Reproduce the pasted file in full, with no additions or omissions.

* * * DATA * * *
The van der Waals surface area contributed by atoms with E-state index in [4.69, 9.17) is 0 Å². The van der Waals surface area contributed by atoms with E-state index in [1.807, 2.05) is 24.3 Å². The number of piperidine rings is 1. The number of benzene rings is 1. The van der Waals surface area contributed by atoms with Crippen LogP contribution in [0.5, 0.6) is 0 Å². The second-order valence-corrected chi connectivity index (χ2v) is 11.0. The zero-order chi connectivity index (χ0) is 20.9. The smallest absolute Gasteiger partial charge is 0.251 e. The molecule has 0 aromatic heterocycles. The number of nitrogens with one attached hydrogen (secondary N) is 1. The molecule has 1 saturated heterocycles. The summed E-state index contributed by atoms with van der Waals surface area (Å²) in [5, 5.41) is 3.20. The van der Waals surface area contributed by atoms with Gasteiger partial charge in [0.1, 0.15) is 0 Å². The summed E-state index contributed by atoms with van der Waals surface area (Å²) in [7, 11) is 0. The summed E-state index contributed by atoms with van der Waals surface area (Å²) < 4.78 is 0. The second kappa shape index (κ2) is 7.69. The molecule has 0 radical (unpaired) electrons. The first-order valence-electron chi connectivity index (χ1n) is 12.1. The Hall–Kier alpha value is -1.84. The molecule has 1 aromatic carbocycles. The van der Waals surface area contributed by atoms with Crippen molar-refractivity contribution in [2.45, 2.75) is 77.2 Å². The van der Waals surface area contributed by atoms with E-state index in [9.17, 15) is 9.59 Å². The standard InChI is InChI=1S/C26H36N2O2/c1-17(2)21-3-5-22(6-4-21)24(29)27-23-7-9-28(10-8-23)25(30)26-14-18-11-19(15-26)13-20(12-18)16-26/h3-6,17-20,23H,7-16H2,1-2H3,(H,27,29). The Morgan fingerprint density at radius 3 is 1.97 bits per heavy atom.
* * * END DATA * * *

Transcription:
The van der Waals surface area contributed by atoms with E-state index in [4.69, 9.17) is 0 Å². The van der Waals surface area contributed by atoms with E-state index in [1.807, 2.05) is 24.3 Å². The number of piperidine rings is 1. The number of benzene rings is 1. The van der Waals surface area contributed by atoms with Crippen LogP contribution in [0.5, 0.6) is 0 Å². The second-order valence-corrected chi connectivity index (χ2v) is 11.0. The zero-order chi connectivity index (χ0) is 20.9. The smallest absolute Gasteiger partial charge is 0.251 e. The molecule has 0 aromatic heterocycles. The number of nitrogens with one attached hydrogen (secondary N) is 1. The molecule has 1 saturated heterocycles. The summed E-state index contributed by atoms with van der Waals surface area (Å²) in [5, 5.41) is 3.20. The van der Waals surface area contributed by atoms with Gasteiger partial charge in [0.1, 0.15) is 0 Å². The summed E-state index contributed by atoms with van der Waals surface area (Å²) in [7, 11) is 0. The summed E-state index contributed by atoms with van der Waals surface area (Å²) < 4.78 is 0. The second kappa shape index (κ2) is 7.69. The molecule has 0 radical (unpaired) electrons. The first-order valence-electron chi connectivity index (χ1n) is 12.1. The Hall–Kier alpha value is -1.84. The molecule has 1 aromatic carbocycles. The van der Waals surface area contributed by atoms with Crippen molar-refractivity contribution in [2.45, 2.75) is 77.2 Å². The van der Waals surface area contributed by atoms with E-state index in [9.17, 15) is 9.59 Å². The standard InChI is InChI=1S/C26H36N2O2/c1-17(2)21-3-5-22(6-4-21)24(29)27-23-7-9-28(10-8-23)25(30)26-14-18-11-19(15-26)13-20(12-18)16-26/h3-6,17-20,23H,7-16H2,1-2H3,(H,27,29). The Morgan fingerprint density at radius 3 is 1.97 bits per heavy atom.